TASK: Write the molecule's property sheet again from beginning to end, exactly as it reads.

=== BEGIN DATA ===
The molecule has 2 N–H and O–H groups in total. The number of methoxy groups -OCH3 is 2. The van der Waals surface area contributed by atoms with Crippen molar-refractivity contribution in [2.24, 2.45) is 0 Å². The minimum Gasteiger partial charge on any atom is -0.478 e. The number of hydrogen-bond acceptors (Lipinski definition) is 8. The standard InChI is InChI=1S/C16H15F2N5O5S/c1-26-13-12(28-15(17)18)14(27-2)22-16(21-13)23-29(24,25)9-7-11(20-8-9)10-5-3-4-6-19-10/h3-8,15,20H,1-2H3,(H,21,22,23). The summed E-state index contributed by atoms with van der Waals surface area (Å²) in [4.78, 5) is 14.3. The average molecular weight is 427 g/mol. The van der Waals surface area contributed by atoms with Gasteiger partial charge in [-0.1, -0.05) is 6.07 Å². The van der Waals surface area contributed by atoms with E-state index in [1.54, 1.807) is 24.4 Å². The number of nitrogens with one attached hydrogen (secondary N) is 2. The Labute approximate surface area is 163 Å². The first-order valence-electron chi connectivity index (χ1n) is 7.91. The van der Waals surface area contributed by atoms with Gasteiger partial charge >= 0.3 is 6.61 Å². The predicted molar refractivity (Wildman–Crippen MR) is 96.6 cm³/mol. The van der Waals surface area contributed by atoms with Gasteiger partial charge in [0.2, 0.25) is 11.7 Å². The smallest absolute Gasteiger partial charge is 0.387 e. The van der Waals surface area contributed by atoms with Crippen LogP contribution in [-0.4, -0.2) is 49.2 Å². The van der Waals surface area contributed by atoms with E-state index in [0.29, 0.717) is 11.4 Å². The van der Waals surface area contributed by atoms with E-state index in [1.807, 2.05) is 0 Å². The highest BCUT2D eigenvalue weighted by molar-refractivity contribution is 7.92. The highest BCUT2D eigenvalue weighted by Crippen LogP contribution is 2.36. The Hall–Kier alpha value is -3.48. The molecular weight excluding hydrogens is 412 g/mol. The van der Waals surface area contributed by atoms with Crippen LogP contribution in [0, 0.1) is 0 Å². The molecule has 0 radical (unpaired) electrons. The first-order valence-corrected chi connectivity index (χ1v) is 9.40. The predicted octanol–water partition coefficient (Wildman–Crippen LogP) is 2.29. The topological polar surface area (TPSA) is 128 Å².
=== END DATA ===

The molecule has 2 N–H and O–H groups in total. The number of methoxy groups -OCH3 is 2. The van der Waals surface area contributed by atoms with Crippen molar-refractivity contribution in [2.24, 2.45) is 0 Å². The minimum Gasteiger partial charge on any atom is -0.478 e. The number of hydrogen-bond acceptors (Lipinski definition) is 8. The standard InChI is InChI=1S/C16H15F2N5O5S/c1-26-13-12(28-15(17)18)14(27-2)22-16(21-13)23-29(24,25)9-7-11(20-8-9)10-5-3-4-6-19-10/h3-8,15,20H,1-2H3,(H,21,22,23). The summed E-state index contributed by atoms with van der Waals surface area (Å²) in [4.78, 5) is 14.3. The average molecular weight is 427 g/mol. The van der Waals surface area contributed by atoms with Gasteiger partial charge in [-0.1, -0.05) is 6.07 Å². The van der Waals surface area contributed by atoms with E-state index in [1.54, 1.807) is 24.4 Å². The number of nitrogens with one attached hydrogen (secondary N) is 2. The Labute approximate surface area is 163 Å². The first-order valence-electron chi connectivity index (χ1n) is 7.91. The van der Waals surface area contributed by atoms with Gasteiger partial charge >= 0.3 is 6.61 Å². The predicted molar refractivity (Wildman–Crippen MR) is 96.6 cm³/mol. The van der Waals surface area contributed by atoms with Gasteiger partial charge in [0.2, 0.25) is 11.7 Å². The smallest absolute Gasteiger partial charge is 0.387 e. The van der Waals surface area contributed by atoms with Crippen LogP contribution in [-0.4, -0.2) is 49.2 Å². The van der Waals surface area contributed by atoms with E-state index in [0.29, 0.717) is 11.4 Å². The van der Waals surface area contributed by atoms with E-state index in [1.807, 2.05) is 0 Å². The highest BCUT2D eigenvalue weighted by molar-refractivity contribution is 7.92. The highest BCUT2D eigenvalue weighted by Crippen LogP contribution is 2.36. The Hall–Kier alpha value is -3.48. The molecular weight excluding hydrogens is 412 g/mol. The van der Waals surface area contributed by atoms with Crippen LogP contribution in [0, 0.1) is 0 Å². The molecule has 0 radical (unpaired) electrons. The first-order valence-corrected chi connectivity index (χ1v) is 9.40. The predicted octanol–water partition coefficient (Wildman–Crippen LogP) is 2.29. The topological polar surface area (TPSA) is 128 Å².